At the time of its release, Modern Vampires of the City was touted as a "deeper" offering from Vampire Weekend. While that's true to an extent, it downplays the equally heartfelt and clever songs on their first two albums. What is undeniable is that Modern Vampires is a lot less obviously showy than the band's previous work. They trade in Contra's ...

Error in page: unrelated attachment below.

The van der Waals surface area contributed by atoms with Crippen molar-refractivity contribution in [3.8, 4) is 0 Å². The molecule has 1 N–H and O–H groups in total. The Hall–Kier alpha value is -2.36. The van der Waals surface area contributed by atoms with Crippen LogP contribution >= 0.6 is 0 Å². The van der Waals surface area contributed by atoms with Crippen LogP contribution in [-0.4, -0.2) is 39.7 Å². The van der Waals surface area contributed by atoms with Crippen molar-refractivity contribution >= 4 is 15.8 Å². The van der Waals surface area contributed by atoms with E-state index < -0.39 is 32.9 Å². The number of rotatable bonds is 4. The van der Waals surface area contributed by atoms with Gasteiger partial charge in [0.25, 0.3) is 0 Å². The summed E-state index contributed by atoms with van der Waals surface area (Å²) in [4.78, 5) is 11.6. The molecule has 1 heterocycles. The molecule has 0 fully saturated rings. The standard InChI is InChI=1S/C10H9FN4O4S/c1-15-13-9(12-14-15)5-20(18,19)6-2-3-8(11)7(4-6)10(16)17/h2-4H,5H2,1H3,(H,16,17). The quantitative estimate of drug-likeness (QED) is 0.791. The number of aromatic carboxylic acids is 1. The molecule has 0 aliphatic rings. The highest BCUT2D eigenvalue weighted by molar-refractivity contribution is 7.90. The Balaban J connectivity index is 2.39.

At the time of its release, Modern Vampires of the City was touted as a "deeper" offering from Vampire Weekend. While that's true to an extent, it downplays the equally heartfelt and clever songs on their first two albums. What is undeniable is that Modern Vampires is a lot less obviously showy than the band's previous work. They trade in Contra's bright eclecticism for a less audacious production style and smaller instrumental palette: guitar, organ, harpsichord, and the occasional sample combine into a rarefied sound that suggests a more introspective version of their debut, and the band bookends the album with some of its most literal and insular chamber pop on "Obvious Bicycle" and "Young Lion." Modern Vampires' quieter approach also showcases what might be most enduring about Vampire Weekend's music -- endearing melodies and carefully crafted lyrics. It also fits Ezra Koenig's preoccupations on this set of songs, chief among them the fact that we're all going to die. The band sums up all of this brilliantly on "Step," where the music's hip-hop beats and harpsichords reflect the allusions to Souls of Mischief and growing pains in Koenig's lyrics. Elsewhere, Vampire Weekend tones down the quirks that may have polarized listeners before; songs like "Everlasting Arms" and "Unbelievers" walk the fine line between cheery and grating so well that they could win over those who previously found them too peppy and preppy. Similarly, Modern Vampires of the City's political allusions are also subtler than they were on Contra, where the band brandished them like college students all too willing to display their awareness of current events: Koenig sounds offhanded when he sings "though we live on the US dollar/We got our own sense of time" on "Hannah Hunt," and even the album's most overtly political song, the darkly verbose "Hudson," adopts a more historical stance as it incorporates everything from 17th century explorers, pre-war apartments, and exclusive New York neighborhoods into its meditations on fate versus free will. Of course, Vampire Weekend can't completely stifle their exuberance, and the album's louder moments stand out even more vibrantly against the subdued ones. "Diane Young"'s brash, buzzy mix of doo wop, surf, and punk feels like a nod to Contra as well as Billy Joel's "You May Be Right," and Koenig sings "I don't wanna live like this, but I don't wanna die" with so much joy on "Finger Back" that it celebrates life as much as it contemplates mortality. Ultimately, Modern Vampires of the City is more thoughtful than it is dark, balancing its more serious moments with a lighter touch and more confidence than they've shown before. Even if Koenig and company fear getting old, maturity suits them well. ~ Heather Phares, Rovi